Sunday, July 28, 2013

Dana White mouths off after MacDonald v. Ellenberger, pretending that winning and losing are the same

Dana White blasts MacDonald and Ellenberger because of their slow fight.

First, of course, since I am mentioning this, look, hostile workplace environment!  Your boss going out and calling you names in front of the press!  Jesus, someone sue this man.

Moreover, I dislike these simplistic analyses.  Sometime, even fights can be dull.  The styles of the fighters don't mesh very well.

But what mostly gets me is that Dana White pretends that winning a slow fight has the same consequences for the fighter as losing well.  Dana says that it isn't good for MacDonald to fight that way - but you know what's worse?  Losing.  Even Ellenberger admits he froze up (something I wish I had predicted on my blog so I could point and say, "I knew that would happen"; for the record, I think that MacDonald v. Ellenberger prefigures GSP v. Hendricks and I think there's a very good chance that Hendricks will freeze up in the same way).  But you know what would have unfrozen him?  If MacDonald had started charging in.  I bet that he would have perked right the fuck up.  He would have suddenly remembered how to throw bombs off of stuffing a takedown and the value of counterpunching, which are his usual strategies.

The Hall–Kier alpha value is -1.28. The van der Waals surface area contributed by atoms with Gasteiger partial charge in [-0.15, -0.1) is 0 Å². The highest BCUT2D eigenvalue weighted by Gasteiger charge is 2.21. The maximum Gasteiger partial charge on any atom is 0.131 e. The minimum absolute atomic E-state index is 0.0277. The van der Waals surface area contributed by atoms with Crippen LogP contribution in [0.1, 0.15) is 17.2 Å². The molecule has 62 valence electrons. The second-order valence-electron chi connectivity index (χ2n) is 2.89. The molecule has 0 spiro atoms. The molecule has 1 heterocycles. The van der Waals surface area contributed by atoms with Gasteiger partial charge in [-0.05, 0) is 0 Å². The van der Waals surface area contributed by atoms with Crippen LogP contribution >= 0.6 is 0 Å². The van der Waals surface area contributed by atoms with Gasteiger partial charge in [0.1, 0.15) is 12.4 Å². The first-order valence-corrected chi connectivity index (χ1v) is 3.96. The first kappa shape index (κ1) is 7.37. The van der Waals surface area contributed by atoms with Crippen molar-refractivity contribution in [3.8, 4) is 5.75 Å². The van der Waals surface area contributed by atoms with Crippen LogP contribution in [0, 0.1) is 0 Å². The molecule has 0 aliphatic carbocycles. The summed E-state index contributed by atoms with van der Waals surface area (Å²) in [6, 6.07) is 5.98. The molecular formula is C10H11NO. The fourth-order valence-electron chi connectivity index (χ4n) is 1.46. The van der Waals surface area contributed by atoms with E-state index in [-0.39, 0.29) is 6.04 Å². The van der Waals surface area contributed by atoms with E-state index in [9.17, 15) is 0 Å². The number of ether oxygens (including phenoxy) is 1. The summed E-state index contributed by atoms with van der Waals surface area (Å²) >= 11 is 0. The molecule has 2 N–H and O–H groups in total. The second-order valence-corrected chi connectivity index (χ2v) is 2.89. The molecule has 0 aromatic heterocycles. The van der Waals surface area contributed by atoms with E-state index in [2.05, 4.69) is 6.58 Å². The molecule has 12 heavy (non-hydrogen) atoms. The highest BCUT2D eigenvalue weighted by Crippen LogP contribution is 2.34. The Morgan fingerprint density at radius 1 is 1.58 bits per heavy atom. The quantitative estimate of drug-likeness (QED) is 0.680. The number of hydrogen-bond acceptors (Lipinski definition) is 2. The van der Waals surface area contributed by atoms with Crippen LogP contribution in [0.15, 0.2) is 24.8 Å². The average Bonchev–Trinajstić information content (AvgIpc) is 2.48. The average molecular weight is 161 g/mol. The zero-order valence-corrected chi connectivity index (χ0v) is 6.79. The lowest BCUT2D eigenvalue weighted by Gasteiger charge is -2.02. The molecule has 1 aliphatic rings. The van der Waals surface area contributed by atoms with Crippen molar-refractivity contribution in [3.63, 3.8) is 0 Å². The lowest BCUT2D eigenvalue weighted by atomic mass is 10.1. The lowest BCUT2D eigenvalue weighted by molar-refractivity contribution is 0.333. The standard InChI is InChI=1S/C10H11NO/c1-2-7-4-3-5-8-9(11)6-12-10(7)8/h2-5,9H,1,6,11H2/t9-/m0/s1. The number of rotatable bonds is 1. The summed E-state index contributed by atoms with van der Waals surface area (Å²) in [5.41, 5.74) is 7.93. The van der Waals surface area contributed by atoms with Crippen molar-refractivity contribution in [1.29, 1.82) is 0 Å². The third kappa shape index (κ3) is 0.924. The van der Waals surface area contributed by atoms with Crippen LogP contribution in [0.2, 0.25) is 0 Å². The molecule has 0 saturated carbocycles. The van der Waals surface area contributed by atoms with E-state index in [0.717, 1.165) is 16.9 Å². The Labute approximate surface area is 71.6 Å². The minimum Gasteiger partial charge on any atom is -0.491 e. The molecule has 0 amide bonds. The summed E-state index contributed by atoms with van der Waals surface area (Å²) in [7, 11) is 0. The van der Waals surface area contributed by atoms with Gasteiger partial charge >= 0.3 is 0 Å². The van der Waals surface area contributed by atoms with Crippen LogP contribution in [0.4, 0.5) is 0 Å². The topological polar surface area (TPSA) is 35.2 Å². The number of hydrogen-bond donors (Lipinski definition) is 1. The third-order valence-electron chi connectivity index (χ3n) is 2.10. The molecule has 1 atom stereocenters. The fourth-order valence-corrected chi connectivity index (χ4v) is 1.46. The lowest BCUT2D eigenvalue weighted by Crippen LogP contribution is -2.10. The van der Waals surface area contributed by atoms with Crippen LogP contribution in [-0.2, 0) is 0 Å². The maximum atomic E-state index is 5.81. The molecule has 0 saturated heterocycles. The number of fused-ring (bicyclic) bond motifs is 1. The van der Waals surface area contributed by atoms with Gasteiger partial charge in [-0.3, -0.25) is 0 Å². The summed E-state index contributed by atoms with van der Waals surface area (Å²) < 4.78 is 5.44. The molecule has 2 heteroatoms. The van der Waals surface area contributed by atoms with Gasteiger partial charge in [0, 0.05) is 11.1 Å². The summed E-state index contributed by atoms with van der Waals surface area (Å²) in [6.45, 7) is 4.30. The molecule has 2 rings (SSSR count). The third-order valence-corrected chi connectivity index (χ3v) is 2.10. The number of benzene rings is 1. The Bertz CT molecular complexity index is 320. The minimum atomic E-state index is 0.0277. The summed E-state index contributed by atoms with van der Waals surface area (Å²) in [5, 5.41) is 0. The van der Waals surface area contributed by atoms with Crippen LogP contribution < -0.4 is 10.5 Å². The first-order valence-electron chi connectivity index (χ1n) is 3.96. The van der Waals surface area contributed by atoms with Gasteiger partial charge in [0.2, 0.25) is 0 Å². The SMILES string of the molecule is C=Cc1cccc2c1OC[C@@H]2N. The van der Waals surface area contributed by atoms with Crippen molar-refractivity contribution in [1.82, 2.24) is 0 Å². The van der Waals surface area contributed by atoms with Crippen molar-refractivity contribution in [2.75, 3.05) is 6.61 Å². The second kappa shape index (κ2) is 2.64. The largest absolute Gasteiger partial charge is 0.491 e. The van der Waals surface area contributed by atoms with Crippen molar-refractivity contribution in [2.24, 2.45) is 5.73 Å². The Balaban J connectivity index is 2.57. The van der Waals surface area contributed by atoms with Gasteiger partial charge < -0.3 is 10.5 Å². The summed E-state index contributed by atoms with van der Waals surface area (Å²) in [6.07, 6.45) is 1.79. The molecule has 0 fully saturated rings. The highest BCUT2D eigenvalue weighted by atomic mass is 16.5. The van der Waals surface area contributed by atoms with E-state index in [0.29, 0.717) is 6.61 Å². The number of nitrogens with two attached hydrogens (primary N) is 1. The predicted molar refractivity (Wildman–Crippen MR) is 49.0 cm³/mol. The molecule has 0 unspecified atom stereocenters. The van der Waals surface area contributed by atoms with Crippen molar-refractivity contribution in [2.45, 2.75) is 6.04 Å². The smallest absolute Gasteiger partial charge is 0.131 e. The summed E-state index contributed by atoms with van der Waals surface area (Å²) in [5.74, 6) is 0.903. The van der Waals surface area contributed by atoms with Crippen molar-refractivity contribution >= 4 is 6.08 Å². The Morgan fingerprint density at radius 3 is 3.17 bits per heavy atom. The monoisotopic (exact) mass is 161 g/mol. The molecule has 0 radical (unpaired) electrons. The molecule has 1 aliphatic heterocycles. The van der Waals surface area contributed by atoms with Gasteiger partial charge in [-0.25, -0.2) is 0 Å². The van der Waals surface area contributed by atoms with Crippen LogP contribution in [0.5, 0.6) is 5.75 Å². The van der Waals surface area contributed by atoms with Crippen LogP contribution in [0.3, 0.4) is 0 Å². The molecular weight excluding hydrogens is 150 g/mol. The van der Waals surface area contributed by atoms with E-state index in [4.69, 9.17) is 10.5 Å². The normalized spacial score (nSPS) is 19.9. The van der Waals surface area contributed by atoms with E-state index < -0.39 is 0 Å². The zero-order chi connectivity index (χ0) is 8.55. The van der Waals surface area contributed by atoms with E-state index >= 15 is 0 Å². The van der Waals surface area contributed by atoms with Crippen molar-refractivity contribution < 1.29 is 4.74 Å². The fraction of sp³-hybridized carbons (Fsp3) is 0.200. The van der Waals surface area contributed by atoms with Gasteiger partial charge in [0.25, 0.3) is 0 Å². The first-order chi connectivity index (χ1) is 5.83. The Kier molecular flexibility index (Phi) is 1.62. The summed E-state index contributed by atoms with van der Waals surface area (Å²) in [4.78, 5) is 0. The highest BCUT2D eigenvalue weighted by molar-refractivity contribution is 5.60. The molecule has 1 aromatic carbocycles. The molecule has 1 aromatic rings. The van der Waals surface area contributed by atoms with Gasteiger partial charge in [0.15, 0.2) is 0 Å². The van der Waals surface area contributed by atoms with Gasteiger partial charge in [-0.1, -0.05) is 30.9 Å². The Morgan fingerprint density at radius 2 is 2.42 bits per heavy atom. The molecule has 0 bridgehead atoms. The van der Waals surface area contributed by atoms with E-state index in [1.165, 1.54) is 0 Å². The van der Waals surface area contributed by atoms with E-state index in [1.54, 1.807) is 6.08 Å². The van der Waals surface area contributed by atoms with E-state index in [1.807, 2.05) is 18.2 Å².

But losing well doesn't match winning poorly.  When you win, you get double your base pay, for most fighters.  Even the UFC's morally and legally dubious undocumented discretionary bonuses don't do that.  Sure, while boring fights aren't likely to thrill sponsors, losses are worse.  A "bad" win might not get you much closer to the title, but a loss gets you further away from it (something that is certainly on Ellenberger's mind, right now, after losses to both MacDonald and Kampmann - his title dreams are shot until he can put together a decent winning streakk, again).

What about head trauma?  Careful fighters fight longer, they avoid injuries, they aren't laid up with long periods of time where they can't fight or train.  It is the difference between fighting until you're 40 or fighting until you're 32, it's the difference between three fights a year and two fights a year.

Let's face it, a "bad" win is just better than going out on your shield - except for the UFC, who knows that fans like dramatic finishes more than measured, tactical fighting.  A decent one time discretionary bonus isn't worth what you lose if you do lose - sponsors, greater distance from a title shot, your health.

So every time a tactical fighter wins tactically, Master of Hostile Workplaces, Dana White, goes to the press and bitches and moans about it.  That kind of win is bad for a fighter's career!  It's bad for the sport.  When the truth is, it's bad for Dana White's vision of how an MMA fight should look.  Only Dana, whose body and career aren't on the line, can pretend that losing well is the equivalent of winning badly.

I am not particularly defending MacDonald.  I think he could have been more aggressive, I think he could have hunted Ellenberger down more.  But I don't think he should have been too much more aggressive.  Ellenberger was clearly turtling up.  It's really hard to finish a fighter who is not engaging.  Dana White should know that.  It is not for MacDonald to try to get fighters to come out of their shell.  They should arrive physically and mentally prepared to fight.  Ellenberger wasn't.  But that isn't Rory's fault.  Dana should fucking know better, Dana should know it takes two to fight.

No comments:

Post a Comment